Building on previous award-winning research that showed beta amyloid is made outside the brain with lipoproteins, John’s team tested the ground-breaking ‘blood-to-brain pathway’ by genetically engineering mice to produce a human amyloid-only liver that makes lipoproteins.

“As we predicted, the study found that those mice that produced lipoprotein-amyloid in the liver suffered inflammation in the brain, accelerated brain cell death and memory loss,” says John.

“While further studies are now needed, this finding shows the abundance of these toxic protein deposits in the blood could potentially be addressed through a person’s diet and some drugs that could specifically target lipoprotein amyloid, therefore reducing their risk or slowing the progression of Alzheimer’s disease.”

As a result of this research, published in the prestigious journal PLOS Biology, John and a multi-disciplinary team of researchers and clinicians are leading the clinical trial for the PIA-Study, to examine the impact of a potential new treatment on memory and thinking skills in people with Alzheimer’s disease.

Researchers from the Curtin Health Innovation Research Institute (CHIRI).

The PIA-Study has funding from the Australian Government’s Medical Research Future Fund 2020 ($1.72 million), with additional funding from the Multiple Sclerosis Society of Western Australia (MSWA) and the McCusker Charitable Foundation. It will focus on potential treatment using the drug Probucol.

“Our studies show that Probucol appears to reduce the blood vessel exposure to the lipoprotein-amyloid by inhibiting its secretion into blood. Inflammation in the brain is prevented and brain cells are spared, supporting cognition and memory,” says John.

Interestingly, Probucol was previously used as a cholesterol-lowering drug before statins became the drug of choice to treat high cholesterol in patients in Australia. However, John says the effects of Probucol in treating risk for Alzheimer’s disease are independent of cholesterol lowering.

The main goals of the PIA-Study clinical trial are to build on the findings in preclinical models and to determine whether Probucol is effective for slowing the decline in memory and thinking skills in people with Alzheimer’s disease.

The clinical trial is being run at the Australian Alzheimer’s Research Foundation (AARF) Clinical Trials Division and is sponsored by Curtin University. John hopes to recruit 300 participants in WA and possibly expand the research to other states.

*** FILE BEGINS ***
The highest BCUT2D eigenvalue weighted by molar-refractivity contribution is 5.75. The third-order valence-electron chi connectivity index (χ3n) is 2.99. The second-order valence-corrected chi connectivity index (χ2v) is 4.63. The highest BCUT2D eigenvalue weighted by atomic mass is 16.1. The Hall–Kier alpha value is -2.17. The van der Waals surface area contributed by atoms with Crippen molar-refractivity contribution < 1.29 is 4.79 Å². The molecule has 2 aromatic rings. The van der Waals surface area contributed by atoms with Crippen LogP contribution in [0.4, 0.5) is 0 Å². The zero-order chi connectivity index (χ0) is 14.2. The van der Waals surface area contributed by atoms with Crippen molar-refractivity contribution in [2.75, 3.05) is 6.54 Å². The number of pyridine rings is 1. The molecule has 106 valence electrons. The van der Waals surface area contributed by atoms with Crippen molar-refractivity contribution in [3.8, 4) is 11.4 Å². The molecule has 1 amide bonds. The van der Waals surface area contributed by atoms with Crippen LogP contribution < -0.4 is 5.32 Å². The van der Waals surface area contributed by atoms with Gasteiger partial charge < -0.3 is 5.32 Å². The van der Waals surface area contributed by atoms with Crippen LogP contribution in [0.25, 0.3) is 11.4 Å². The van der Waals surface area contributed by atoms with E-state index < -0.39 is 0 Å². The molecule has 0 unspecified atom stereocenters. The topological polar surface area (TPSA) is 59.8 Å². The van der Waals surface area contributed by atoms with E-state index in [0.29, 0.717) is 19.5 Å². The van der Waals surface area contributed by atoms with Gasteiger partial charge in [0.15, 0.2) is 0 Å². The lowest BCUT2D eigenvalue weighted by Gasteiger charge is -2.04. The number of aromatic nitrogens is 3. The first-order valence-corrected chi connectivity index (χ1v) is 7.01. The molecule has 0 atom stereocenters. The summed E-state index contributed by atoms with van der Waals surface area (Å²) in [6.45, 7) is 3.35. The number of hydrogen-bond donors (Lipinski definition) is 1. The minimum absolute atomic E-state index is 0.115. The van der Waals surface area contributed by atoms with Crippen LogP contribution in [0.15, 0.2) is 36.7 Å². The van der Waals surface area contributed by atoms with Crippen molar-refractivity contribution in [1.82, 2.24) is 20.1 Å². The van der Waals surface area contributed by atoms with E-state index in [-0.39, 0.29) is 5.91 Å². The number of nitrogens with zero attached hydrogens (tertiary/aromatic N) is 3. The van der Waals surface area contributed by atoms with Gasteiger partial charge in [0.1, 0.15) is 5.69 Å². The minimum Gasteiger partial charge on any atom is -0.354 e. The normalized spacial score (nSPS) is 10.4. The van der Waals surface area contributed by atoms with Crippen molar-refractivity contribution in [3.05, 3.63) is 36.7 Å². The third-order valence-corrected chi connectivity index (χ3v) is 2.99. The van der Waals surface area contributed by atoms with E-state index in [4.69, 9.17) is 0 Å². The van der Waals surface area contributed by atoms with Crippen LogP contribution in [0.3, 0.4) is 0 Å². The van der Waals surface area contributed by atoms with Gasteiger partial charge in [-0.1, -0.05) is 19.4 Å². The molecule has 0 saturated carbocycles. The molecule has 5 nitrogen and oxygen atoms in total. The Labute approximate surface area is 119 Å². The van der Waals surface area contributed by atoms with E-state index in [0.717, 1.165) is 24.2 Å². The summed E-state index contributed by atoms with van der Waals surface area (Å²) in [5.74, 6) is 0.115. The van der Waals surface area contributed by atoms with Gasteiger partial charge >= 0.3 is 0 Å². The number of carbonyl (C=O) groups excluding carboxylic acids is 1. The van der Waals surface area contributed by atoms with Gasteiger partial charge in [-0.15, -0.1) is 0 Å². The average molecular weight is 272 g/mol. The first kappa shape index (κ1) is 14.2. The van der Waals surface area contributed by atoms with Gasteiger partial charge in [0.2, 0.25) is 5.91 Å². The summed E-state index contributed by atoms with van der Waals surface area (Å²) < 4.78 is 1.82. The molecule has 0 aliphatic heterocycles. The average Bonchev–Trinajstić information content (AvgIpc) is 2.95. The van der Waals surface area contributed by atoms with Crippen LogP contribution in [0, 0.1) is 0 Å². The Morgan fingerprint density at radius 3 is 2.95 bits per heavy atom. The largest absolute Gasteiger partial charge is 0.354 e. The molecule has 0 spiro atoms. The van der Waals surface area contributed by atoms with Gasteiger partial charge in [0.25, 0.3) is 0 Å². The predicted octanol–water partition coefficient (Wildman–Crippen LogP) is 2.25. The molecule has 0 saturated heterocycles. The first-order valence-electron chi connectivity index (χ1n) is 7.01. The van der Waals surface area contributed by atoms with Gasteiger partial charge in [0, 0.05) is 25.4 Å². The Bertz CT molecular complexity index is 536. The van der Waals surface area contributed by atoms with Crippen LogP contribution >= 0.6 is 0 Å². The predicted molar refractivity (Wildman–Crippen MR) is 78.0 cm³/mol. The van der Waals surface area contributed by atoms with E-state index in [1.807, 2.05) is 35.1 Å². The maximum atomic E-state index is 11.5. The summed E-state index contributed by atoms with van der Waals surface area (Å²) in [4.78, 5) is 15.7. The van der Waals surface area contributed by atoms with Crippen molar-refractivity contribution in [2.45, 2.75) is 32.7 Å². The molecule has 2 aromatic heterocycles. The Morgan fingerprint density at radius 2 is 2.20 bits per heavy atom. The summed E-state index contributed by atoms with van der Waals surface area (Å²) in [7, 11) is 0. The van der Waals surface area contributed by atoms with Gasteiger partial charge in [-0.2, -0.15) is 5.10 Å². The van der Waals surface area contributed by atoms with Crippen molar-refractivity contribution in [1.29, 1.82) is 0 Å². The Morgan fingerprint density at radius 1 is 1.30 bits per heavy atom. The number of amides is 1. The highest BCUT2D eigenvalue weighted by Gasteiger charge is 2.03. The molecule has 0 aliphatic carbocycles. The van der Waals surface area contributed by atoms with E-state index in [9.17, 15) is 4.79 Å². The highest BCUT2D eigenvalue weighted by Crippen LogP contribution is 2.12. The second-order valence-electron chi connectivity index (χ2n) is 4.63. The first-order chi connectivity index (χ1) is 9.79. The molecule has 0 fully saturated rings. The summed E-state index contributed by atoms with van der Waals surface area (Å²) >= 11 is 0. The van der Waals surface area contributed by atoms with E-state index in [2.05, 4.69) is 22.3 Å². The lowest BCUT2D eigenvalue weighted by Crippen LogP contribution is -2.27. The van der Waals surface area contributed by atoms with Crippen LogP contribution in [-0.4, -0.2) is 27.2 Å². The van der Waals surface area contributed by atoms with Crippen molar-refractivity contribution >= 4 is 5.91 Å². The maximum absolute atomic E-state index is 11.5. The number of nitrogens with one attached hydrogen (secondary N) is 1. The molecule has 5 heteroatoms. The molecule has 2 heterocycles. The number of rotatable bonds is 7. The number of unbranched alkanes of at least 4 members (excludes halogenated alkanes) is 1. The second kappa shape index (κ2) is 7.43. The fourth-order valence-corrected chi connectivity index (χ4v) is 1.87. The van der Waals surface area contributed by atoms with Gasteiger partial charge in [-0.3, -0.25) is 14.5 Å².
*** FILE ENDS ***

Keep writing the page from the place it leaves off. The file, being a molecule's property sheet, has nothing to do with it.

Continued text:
Participants will receive memory assessments, physical and neurological examinations and tests, and will be invited to have MRI and PET scans. Some will be given Probucol while others will receive a placebo drug.

John says the findings could have a hugely significant global impact for the millions of people living with Alzheimer’s disease, and that he is very proud to be part of the team working on this research.

“It is a privilege to work with such a stellar team exploring this exciting line of research enquiry,” says John.

Professor John Mamo in the CHIRI lab.

Dementia care leader collaborates with Curtin

Another key advocate and leader working to improve the quality of life of people living with Alzheimer’s disease and other forms of dementia is Curtin graduate and Brightwater Care Group Chief Executive Officer Jennifer Lawrence (BApplied Science – Medical Technology, 1979).

“In my role I do a lot of advising and helping people to navigate and access the support and care available,” says Jennifer. “I often see people struggling at home to care for their family member with dementia, whether that be a partner, parent or other family member. Sometimes they struggle over many years and often they don’t know where to get help.

“Getting a medical diagnosis and being proactive with medical support is essential, but there is also a definite need for education and support in the community before a diagnosis is made so people can recognise the signs to look out for and know how to get the support they need.

“This can be especially difficult for people with early onset dementia, as our care systems in Australia are not well set up for younger people in their 40s and 50s. There is a great opportunity for disability providers to establish services for people with early dementia.”